At this point I would like to say something, which is important for all movements of social justice to consider. And that is the fact that while extreme poverty is harmful to the health of people this is equally true of extreme prosperity. Today we see the rich, not only in the developed countries but also in developing ones, killing themselves with their obscene wealth. Think of all the things that the rich have to do to keep themselves on top of our societies. The moral stress they undergo while exploiting the poor, the psychological stress they get worrying about preserving their wealth and the physical stresses of consuming more than what is humanly possible- all these together kills them everyday. So it is my belief that it is the duty of the social movements around the world not only to fight for justice for the poor but also consciously save the rich by taking away their wealth. (The rich will resist of course, but we have to do what is in their best interests!)

Coming back to ‘globalisation’- it is often claimed by the mainstream media that the anti-globalization movement only criticizes and does not provide any alternatives? Is there an alternative and what does that look like?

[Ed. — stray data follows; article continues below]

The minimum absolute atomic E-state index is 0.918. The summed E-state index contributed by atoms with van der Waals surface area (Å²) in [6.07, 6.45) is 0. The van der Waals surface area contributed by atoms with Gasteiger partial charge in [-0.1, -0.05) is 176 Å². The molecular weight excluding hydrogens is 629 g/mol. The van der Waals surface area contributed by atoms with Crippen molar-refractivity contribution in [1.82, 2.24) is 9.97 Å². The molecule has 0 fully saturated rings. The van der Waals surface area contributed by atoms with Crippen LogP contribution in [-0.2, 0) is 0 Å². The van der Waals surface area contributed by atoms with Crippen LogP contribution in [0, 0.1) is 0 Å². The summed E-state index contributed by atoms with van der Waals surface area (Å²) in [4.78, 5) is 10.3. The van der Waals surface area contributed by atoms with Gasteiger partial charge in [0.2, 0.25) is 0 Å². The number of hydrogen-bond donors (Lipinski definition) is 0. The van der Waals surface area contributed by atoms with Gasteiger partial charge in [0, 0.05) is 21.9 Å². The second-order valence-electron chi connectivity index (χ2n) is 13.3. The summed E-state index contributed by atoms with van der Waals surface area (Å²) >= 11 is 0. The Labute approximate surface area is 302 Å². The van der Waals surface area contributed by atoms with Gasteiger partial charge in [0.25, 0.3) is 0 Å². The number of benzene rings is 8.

That was the second thing I learnt from the People’s Health Assembly in Dhaka and from the global network of health activist groups - the People’s Health Movement in general. That it is possible to have a clear and simple alternative to the approach of globalisation- that is workable, viable and in the interests of the majority of the people on this planet.

The alternative proposed by the People’s Health Movement is that the health and well-being of the individual should be at center of all policy making everywhere. The logic is very clear. Health should be at the center of everything human societies do precisely because everything that human societies do affects the health of all its members. And mind you, here we are talking about not just the physical condition of the individual human being but also their economic, social and spiritual health.